She’s feeling a little better after only a few days of this intensive “TLC therapy.” So am I.

Mom had tried a daily mantra of, “Every day in every way, I’m getting better and stronger.” It’s not, we had to tell her, a magical incantation. It doesn’t work of your heart and will aren’t behind it. A few weeks before the flash of enlightenment that got the belated intervention rolling, I had started regular deliveries of affirmations to replace her limp recitations of the old standby chant. She tells me these little blurbs mean a lot to her, and I think it’s the idea that someone takes the time, as much as it is the messages. But I’m also front-loading those affirmations with gentle nudgings to not shrink from the challenge of keeping life meaningful at 90, and beyond.

So, six days a week, a neon orange half-sheet of text goes down with the daily mail, with the heading, “Every day in every way, God has a purpose for my life,” followed by a few lines of encouragement:

“Each day, I bring glory to God through my example of living my faith.”
“I have children who love me and a church family that cares about me. They look to me for hope and inspiration for their own later years.”
“This world is not my home. But it is a temporary assignment that God wants me to take seriously right up to its very last day.”

The next phase of our Saving Mom project? It’s a quirk of human physiology that expending energy generates more energy. It may take a while for the fire to ignite, but a daily walk that first seems wearying eventually becomes the pilot light that keeps your burners firing throughout the day. The more you do, the more you feel like doing. A human body in motion truly wants to stay in motion. This is a hard sell for Mom, who has been sitting in a chair for months, waiting to feel “better” enough to start moving again. But resort to a cane for stability? Never.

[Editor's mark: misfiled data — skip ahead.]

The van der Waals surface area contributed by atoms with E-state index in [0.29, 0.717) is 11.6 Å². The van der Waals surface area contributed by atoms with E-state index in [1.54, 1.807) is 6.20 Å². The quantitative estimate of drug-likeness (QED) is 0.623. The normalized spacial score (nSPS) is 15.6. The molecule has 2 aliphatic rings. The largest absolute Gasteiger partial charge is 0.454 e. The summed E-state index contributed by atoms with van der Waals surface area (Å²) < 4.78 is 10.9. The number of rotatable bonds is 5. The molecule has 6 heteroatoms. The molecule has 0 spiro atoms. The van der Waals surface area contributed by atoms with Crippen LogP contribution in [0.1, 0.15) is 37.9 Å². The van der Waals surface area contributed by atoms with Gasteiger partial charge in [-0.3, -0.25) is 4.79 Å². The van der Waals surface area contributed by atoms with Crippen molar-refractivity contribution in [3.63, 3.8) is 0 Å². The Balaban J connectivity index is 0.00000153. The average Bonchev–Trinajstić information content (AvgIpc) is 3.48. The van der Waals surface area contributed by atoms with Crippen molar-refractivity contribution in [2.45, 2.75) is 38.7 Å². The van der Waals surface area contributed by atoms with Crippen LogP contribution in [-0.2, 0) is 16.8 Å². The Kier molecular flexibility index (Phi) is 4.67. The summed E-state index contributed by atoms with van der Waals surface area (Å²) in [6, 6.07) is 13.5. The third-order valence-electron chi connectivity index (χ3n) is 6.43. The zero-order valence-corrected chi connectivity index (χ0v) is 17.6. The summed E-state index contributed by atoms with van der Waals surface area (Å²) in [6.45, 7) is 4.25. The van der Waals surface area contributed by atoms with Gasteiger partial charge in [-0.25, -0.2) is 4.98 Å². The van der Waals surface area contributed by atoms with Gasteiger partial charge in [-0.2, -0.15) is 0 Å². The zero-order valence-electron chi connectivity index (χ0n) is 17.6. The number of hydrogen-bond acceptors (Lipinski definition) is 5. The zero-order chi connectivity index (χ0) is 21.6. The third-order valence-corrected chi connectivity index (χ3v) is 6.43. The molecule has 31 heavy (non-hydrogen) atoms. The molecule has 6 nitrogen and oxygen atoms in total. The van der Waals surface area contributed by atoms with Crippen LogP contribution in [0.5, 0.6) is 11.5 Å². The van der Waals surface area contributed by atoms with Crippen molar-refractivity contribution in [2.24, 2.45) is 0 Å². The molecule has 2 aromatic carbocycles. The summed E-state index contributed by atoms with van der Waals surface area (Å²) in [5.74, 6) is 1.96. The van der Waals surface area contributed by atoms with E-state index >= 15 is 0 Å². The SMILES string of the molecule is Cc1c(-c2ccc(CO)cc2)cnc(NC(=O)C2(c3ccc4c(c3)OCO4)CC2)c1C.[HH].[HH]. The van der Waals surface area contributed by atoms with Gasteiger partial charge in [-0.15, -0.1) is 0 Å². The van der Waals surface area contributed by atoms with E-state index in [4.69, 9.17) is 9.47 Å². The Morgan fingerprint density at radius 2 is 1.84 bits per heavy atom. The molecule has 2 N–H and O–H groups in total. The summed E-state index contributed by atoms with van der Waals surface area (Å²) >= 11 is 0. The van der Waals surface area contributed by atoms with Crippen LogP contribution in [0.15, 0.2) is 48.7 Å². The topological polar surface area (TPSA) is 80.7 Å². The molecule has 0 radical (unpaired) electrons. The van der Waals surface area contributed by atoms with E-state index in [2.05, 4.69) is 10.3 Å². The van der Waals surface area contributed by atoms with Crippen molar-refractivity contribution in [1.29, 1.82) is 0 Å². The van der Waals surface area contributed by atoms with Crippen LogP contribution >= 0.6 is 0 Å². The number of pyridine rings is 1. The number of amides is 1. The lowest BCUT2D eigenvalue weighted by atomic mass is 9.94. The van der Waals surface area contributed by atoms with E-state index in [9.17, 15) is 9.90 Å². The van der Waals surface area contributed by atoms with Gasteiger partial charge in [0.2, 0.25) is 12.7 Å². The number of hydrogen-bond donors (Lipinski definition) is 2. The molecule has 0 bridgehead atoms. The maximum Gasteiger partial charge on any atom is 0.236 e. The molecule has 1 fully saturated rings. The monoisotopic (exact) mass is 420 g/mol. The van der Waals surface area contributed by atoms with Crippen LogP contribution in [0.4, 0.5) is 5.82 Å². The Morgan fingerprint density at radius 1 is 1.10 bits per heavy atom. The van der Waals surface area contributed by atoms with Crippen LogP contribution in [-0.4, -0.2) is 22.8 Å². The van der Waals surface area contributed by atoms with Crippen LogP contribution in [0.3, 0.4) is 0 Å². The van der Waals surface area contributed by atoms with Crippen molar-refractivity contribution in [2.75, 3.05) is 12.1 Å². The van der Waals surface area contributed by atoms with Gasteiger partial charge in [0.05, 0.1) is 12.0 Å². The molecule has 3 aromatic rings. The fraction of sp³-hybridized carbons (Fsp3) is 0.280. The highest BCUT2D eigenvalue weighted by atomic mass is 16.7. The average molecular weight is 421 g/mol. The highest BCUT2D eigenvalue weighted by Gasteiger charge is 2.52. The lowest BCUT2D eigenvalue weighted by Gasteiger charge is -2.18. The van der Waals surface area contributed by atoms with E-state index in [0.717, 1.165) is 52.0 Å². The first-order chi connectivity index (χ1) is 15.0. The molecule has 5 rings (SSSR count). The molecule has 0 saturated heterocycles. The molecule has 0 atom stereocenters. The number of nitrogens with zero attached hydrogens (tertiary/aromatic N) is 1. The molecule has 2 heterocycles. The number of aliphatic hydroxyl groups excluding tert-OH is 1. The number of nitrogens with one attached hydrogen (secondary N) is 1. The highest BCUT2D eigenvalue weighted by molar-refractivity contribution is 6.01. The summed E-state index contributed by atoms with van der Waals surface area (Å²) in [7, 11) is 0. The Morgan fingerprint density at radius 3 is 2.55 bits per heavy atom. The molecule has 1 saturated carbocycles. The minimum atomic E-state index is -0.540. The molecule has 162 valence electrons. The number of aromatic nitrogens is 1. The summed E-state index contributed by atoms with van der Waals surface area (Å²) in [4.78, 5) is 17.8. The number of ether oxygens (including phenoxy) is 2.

Meanwhile, her muscles atrophy and her gate becomes more and more unsteady. My husband’s mission is to convince her that, with his help, she can get up and about – maybe even out of the house – and regain some mobility. So we snuck out and bought her a walker. Please pray for us!

As for my own attitude adjustment strategy, this is my new daily mantra:

Every day, in every way, God has a purpose for my life….
“And it’s not about me. Everything originated in Him and finds its purpose in Him.”

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Entry filed under: Advice For Life. Tags: , , , , , , , .

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3 Comments Add your own

  • 1. Craig  |  August 2, 2013 at 8:17 pm

    I hope I remember this as I get old. If you don’t move it or use it, that you lose it. Sending this off to a friend who is going thru the exact same thing.

    Reply
  • 2. Keith Wissman  |  August 2, 2013 at 8:39 pm

    Bravo my friend, you are a blessing to Mom K!

    Reply
  • 3. Deborah Ude  |  August 3, 2013 at 9:08 pm

    The question so often asked in our younger years, ‘Why me?’ changes with the elderly. I am not looking forward to informing my 93 year old retired pastor father that a much younger retired pastor was just taken home to heaven. My father is going to ask, ‘Why not me?’ It is one thing to wait your turn in an orderly line, or clutching a number that tells you ‘when’. It is quite another to wait, never knowing when you will be called. ‘Why not me?’ My father knows the answer, he simply needs to hear it repeatedly. “Thy kingdom come, Thy will be done on earth as it is in heaven.” Blessings and prayers to you all while you wait on God’s will.

    Reply